A leatherback turtle swimming gracefully through the open ocean is arguably one of the most majestic sights in the natural world. Leatherbacks are the largest of all sea turtles, with the biggest reaching well over two metres in length and weighing over half a tonne, yet they seem to swoop effortlessly through the water.
Why are leatherback sea turtles are so special?
They are one of the rarest turtles to see underwater, even though the species has a global reach. In fact, leatherback turtles have the widest global distribution of any reptile, from Alaska to Norway to Cape Agulhas in Africa and the southernmost tip of New Zealand. They are found in all tropical and subtropical oceans, and their range extends well into the Arctic Circle, but while we can find research and information about them nesting on beaches, their life underwater remains pretty unknown. One strategy for achieving more information about their underwater lives was to monitor their preferred food (jellyfish) and look for them in feeding grounds, and it was successful.
Once prevalent in every ocean except the Arctic and Antarctic, the leatherback population is rapidly declining in many parts of the world since they face threats on both nesting beaches and in the marine environment, so much so that both the Eastern and Western Pacific subpopulations are officially categorized as Critically Endangered on the IUCN Red List, with Eastern Pacific leatherbacks considered the world’s most endangered sea turtle population.
Unfortunately, leatherback turtles are still hunted by the local community in some areas, also in the territory we visited, and some specimens have had bad encounters with humans. Interactions in the water should always be respectful of their living spaces and we should avoid placing turtles in stressful conditions.
The leatherback turtle looks quite different from other species of sea turtle because it does not have a hard carapace (shell) like Green, Hawksbill or Loggerhead turtles; it is instead covered by a grey/black layer of flexible, leathery skin (from which it gets its name).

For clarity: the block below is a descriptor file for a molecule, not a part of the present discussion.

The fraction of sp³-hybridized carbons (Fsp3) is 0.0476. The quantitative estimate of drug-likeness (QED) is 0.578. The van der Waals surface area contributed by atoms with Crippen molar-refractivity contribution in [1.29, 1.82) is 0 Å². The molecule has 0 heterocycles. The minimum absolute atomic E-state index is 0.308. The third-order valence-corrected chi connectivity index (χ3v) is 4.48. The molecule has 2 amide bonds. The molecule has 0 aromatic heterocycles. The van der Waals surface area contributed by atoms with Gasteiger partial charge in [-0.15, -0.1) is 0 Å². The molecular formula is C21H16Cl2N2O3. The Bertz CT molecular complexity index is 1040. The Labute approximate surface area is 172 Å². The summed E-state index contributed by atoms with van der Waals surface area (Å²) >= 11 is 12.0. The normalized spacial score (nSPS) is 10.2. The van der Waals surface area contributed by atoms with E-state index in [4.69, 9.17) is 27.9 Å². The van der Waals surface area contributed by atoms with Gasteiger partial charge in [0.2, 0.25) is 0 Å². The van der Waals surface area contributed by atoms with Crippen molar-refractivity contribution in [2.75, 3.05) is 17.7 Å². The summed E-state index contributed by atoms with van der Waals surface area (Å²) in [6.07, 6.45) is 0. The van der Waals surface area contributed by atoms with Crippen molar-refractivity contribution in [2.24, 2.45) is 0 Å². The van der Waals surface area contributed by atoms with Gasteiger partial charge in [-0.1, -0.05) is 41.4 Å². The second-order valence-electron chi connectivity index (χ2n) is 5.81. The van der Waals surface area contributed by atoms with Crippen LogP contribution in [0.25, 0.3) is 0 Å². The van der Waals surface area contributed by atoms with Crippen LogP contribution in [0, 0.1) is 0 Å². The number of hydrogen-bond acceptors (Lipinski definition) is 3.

Leatherback sea turtles can dive down to 1,200 meters and hold their breath for up to 85 minutes. Commonly, they dive to depths around <200 m, with a maximum dive duration of under 40 min, but cases of very deep (>500 m) and prolonged (>70min) dives have also been recorded by researchers monitoring them with special satellite transmitters. Studied turtles have also shown great variation in their dive activity. They displayed a diel rhythm (longer and deeper dives at night) and changed their diving behaviour in different periods. Most dives were V-shaped, and several dives below 700 m were recorded. This is thanks, in part, to their elastic carapace and plate, and in part, to their capacity for storing a large amount of oxygen in their blood and tissue. Their paddle-shaped front flippers do not have claws and are also extremely long, much longer than those of other sea turtles.
Researchers have only been able to properly study their behaviour in the wild in recent years thanks to technology and satellite transmitters. It’s fascinating to see them swimming in the open sea, holding their breath to dive to feed on jellyfish, and to think that some of these reptiles might be the same age as our grandparents.
While they are very different from other species of sea turtles, they haven’t changed in quite some time. Leatherback turtles have existed in their current form since the time of the dinosaurs!
During this trip, I particularly enjoyed the Horizon 0.5 Ultrastretch neoprene wetsuit and the new X-Wing C-S freediving fins with a 100% carbon fin blade which is powerful and flexible. Thanks Mares just add water!
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